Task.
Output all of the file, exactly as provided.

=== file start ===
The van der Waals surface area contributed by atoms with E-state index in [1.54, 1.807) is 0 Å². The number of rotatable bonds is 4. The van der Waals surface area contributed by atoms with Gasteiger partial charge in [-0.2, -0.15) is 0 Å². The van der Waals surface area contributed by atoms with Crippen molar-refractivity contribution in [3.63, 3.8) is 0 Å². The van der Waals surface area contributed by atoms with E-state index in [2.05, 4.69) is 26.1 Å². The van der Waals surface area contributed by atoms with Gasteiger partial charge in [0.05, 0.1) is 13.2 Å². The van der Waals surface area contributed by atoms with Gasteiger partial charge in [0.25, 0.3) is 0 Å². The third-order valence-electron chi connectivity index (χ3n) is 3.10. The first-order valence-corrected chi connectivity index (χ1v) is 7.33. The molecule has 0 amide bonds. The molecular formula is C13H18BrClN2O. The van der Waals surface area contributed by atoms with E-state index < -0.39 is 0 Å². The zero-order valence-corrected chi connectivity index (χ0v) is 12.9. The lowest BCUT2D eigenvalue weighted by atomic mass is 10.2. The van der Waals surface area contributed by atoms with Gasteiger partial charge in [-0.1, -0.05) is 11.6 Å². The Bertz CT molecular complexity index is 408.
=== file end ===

The van der Waals surface area contributed by atoms with E-state index in [1.54, 1.807) is 0 Å². The number of rotatable bonds is 4. The van der Waals surface area contributed by atoms with Gasteiger partial charge in [-0.2, -0.15) is 0 Å². The van der Waals surface area contributed by atoms with Crippen molar-refractivity contribution in [3.63, 3.8) is 0 Å². The van der Waals surface area contributed by atoms with E-state index in [2.05, 4.69) is 26.1 Å². The van der Waals surface area contributed by atoms with Gasteiger partial charge in [0.05, 0.1) is 13.2 Å². The van der Waals surface area contributed by atoms with Gasteiger partial charge in [0.25, 0.3) is 0 Å². The third-order valence-electron chi connectivity index (χ3n) is 3.10. The first-order valence-corrected chi connectivity index (χ1v) is 7.33. The molecule has 0 amide bonds. The molecular formula is C13H18BrClN2O. The van der Waals surface area contributed by atoms with E-state index < -0.39 is 0 Å². The zero-order valence-corrected chi connectivity index (χ0v) is 12.9. The lowest BCUT2D eigenvalue weighted by atomic mass is 10.2. The van der Waals surface area contributed by atoms with Gasteiger partial charge in [-0.1, -0.05) is 11.6 Å². The Bertz CT molecular complexity index is 408.